The Duchess of Sussex has said she could not be expected to “just be silent” if the Royal Family is playing an “active role” in “perpetuating falsehoods” about her.
Meghan made the remarks in a second teaser clip for her heavily anticipated TV interview with Oprah Winfrey – which will be aired on Sunday 7 March in the US before being shown in the UK the next day.
Harry and Meghan are expected to lift the lid on their short period as working royals together before stepping back from their duties to pursue a new life in America.
The duchess says she is not afraid of the consequences of speaking out during the 30-second clip, before adding that “a lot… has been lost already”.
Winfrey asks Meghan: “How do you feel about the Palace hearing you speak your truth today?”
She replies: “I don’t know how they could expect that, after all of this time, we would still just be silent if there is an active role that The Firm is playing in perpetuating falsehoods about us.
“And, if that comes with risk of losing things, I mean, I … there is a lot that has been lost already.”
CBS has shared the clip after Buckingham Palace said it had launched an investigation into claims the duchess bullied former royal staff.
Meghan and Harry will not be part of the process and it is understood the palace hopes to start the investigation soon.
Past and present employees are to be invited to speak in confidence about their experiences of working for Meghan, after it was alleged she drove out two personal assistants and staff were “humiliated” on several occasions.
The Times newspaper has reported the duchess “destroyed” one member of staff and another was left in tears before she departed.
There has long been speculation about the atmosphere in the Sussex household after a number of staff left.
The Duke and Duchess of Sussex have said they are the victims of a calculated smear campaign following the allegations.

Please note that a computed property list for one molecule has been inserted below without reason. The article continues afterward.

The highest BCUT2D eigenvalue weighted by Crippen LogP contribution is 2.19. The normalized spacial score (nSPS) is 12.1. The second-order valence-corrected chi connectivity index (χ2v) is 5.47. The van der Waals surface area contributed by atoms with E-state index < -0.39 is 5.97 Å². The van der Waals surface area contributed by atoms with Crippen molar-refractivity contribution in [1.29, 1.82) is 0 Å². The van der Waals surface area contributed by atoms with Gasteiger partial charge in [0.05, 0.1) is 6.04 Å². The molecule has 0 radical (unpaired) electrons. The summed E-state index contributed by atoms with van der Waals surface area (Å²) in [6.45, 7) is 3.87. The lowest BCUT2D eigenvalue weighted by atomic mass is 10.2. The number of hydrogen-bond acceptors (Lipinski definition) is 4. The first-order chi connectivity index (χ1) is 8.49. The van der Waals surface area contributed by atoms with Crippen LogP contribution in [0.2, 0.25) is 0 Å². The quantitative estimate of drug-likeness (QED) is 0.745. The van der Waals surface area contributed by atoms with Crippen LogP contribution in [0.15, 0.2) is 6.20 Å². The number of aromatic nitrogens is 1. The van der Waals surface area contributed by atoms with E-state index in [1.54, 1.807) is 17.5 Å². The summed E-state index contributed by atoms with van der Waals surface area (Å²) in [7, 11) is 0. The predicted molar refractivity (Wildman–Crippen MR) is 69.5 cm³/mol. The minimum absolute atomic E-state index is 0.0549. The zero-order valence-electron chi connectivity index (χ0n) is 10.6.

Lawyers for the couple have said the claims are based on “misleading and harmful misinformation“.
They also said Harry and Meghan believed staff were comfortable and happy.
However, Jason Knauf, the Sussexes’ former communications secretary, made a bullying complaint in October 2018 in an apparent attempt to force Buckingham Palace to protect staff.
A source suggested the attitude to the allegations was more about making them “go away” rather than “addressing” them, with the paper claiming Mr Knauf’s complaint was never progressed.
The Times newspaper has chronicled what it describes as “turmoil” within palace walls.
They claim a number of sources said Meghan wanted to be a “victim” so her “unbearable experience” would convince Harry they had to leave to the UK – something her lawyers have denied.
The monarchy’s “men in grey suits” have been accused of being aware of the alleged actions of the duchess and of doing “absolutely nothing to protect people”.
Buckingham Palace said in a statement: “We are clearly very concerned about allegations in The Times following claims made by former staff of the Duke and Duchess of Sussex.
“Accordingly our HR team will look into the circumstances outlined in the article. Members of staff involved at the time, including those who have left the household, will be invited to participate to see if lessons can be learned.
“The royal household has had a dignity at work policy in place for a number of years and does not and will not tolerate bullying or harassment in the workplace.”
Meghan’s spokesman said: “The duchess is saddened by this latest attack on her character, particularly as someone who has been the target of bullying herself and is deeply committed to supporting those who have experienced pain and trauma.
“She is determined to continue her work building compassion around the world and will keep striving to set an example for doing what is right and doing what is good.”